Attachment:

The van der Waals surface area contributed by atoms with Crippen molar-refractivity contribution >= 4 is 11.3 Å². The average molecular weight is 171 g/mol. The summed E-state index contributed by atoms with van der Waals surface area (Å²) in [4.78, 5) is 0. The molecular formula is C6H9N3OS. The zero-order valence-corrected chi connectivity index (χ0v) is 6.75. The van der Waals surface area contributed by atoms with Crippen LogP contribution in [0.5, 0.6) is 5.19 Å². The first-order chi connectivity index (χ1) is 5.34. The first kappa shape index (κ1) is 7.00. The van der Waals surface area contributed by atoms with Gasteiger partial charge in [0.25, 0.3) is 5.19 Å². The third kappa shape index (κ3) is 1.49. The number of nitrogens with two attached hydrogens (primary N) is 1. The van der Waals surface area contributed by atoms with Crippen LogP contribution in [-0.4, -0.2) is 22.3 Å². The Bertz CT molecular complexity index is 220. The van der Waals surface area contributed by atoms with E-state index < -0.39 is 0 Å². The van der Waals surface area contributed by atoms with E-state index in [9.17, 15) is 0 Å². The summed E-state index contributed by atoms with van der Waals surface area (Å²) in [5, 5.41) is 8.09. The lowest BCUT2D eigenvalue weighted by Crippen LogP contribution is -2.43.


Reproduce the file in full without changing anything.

The van der Waals surface area contributed by atoms with Crippen molar-refractivity contribution >= 4 is 11.3 Å². The average molecular weight is 171 g/mol. The summed E-state index contributed by atoms with van der Waals surface area (Å²) in [4.78, 5) is 0. The molecular formula is C6H9N3OS. The zero-order valence-corrected chi connectivity index (χ0v) is 6.75. The van der Waals surface area contributed by atoms with Crippen LogP contribution in [0.5, 0.6) is 5.19 Å². The first-order chi connectivity index (χ1) is 5.34. The first kappa shape index (κ1) is 7.00. The van der Waals surface area contributed by atoms with Gasteiger partial charge in [0.25, 0.3) is 5.19 Å². The third kappa shape index (κ3) is 1.49. The number of nitrogens with two attached hydrogens (primary N) is 1. The van der Waals surface area contributed by atoms with Crippen LogP contribution in [-0.4, -0.2) is 22.3 Å². The Bertz CT molecular complexity index is 220. The van der Waals surface area contributed by atoms with E-state index < -0.39 is 0 Å². The van der Waals surface area contributed by atoms with E-state index in [9.17, 15) is 0 Å². The summed E-state index contributed by atoms with van der Waals surface area (Å²) in [5, 5.41) is 8.09. The lowest BCUT2D eigenvalue weighted by Crippen LogP contribution is -2.43.